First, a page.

In addition, the international environment was also instrumental in shaping Pakistan’s indigenous narratives. The author maintained that Pakistan’s state leaders did not empower indigenous reality and instead succumbed to the external pressures and charted a narrative accordingly. For instance, the narratives adopted during General Zia’s era and narratives adopted in Musharraf’s era were all because of international pressures which eventually led to an in cohesive and highly polarized society.

In later part of the book she described the efforts by the state to counter extremism through counter extremism narrative building and though certain initiatives. The author elaborated in detail the work of National Counter Terrorism Authority (NACTA) for that matter. However, she also identified the limitations of NACTA. Dr. Sadia says that NACTA has tried to address the problem of understanding extremism but there is confusion about the definition of extremism. She says that words like radicalization, terrorism and extremism are interchangeably used. Therefore, she stressed upon the need to have clarity on the issue for dealing it in an effective manner. The counter extremism narrative building was unsuccessful as state was unable to grasp and imbibe the problem. In the last chapter, Dr. Sadia suggested various strategies for the state to counter the menace of extremism.  Amongst all of those strategies, five were very significant. The first was the need for reviewing state policies. She called for an introspective analysis of the state policies that are backfiring the country. Secondly, she talked about a more robust and meaningful engagement of civil society in building and disseminating counter narratives. Third, she stressed on inclusion of youth which constitutes more than half of the country’s population, nearly 64 percent people are below 30. Therefore, the author significantly highlighted the need to target the Youth in counter narrative building. Fourth, she has called upon promoting dialogue among all power brokers and diverse sections of society so that a spirit to accept diversity can be created. And lastly she talked about creating alternative narratives encompassing positive messages.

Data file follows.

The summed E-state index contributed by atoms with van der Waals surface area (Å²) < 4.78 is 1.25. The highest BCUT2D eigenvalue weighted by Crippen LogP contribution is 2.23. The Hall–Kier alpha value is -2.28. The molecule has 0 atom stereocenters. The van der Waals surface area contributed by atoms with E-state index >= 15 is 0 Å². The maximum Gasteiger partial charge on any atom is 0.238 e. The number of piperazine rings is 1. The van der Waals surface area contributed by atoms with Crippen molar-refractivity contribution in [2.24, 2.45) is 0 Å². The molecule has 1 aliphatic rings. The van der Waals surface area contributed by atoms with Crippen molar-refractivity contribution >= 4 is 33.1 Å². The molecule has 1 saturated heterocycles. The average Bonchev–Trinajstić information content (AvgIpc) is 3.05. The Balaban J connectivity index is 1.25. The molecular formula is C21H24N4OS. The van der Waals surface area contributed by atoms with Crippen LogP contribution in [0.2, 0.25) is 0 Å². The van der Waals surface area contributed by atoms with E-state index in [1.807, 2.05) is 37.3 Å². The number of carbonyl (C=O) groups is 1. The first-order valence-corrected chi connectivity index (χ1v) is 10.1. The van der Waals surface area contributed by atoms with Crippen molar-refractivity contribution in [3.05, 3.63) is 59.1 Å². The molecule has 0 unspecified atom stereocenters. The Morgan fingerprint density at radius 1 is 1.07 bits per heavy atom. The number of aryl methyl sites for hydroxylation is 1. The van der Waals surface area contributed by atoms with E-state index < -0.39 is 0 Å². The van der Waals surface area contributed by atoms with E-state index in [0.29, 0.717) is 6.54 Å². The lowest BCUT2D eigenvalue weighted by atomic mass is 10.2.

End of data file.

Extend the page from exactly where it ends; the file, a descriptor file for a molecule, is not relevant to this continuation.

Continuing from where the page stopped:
However, she did not discuss that what those alternative narratives can be. While describing the problem of an inability of state institutions to define the phenomenon of extremism per se, she has not attempted to define the phenomena herself. Nonetheless this book provides a comprehensive account of the process of narrative building in Pakistan with respect to extremism. It is a sad fact that Pakistan’s social reality is entrenched in extreme ideological positions, which are immovable due to religious connotation afforded to them.

This book is a fascinating read for all those who wish to gain understanding of Pakistani society and politics. This book can also be included in university syllabus, as it also explains the evolution of Pakistan’s society. It is truly an enriching read.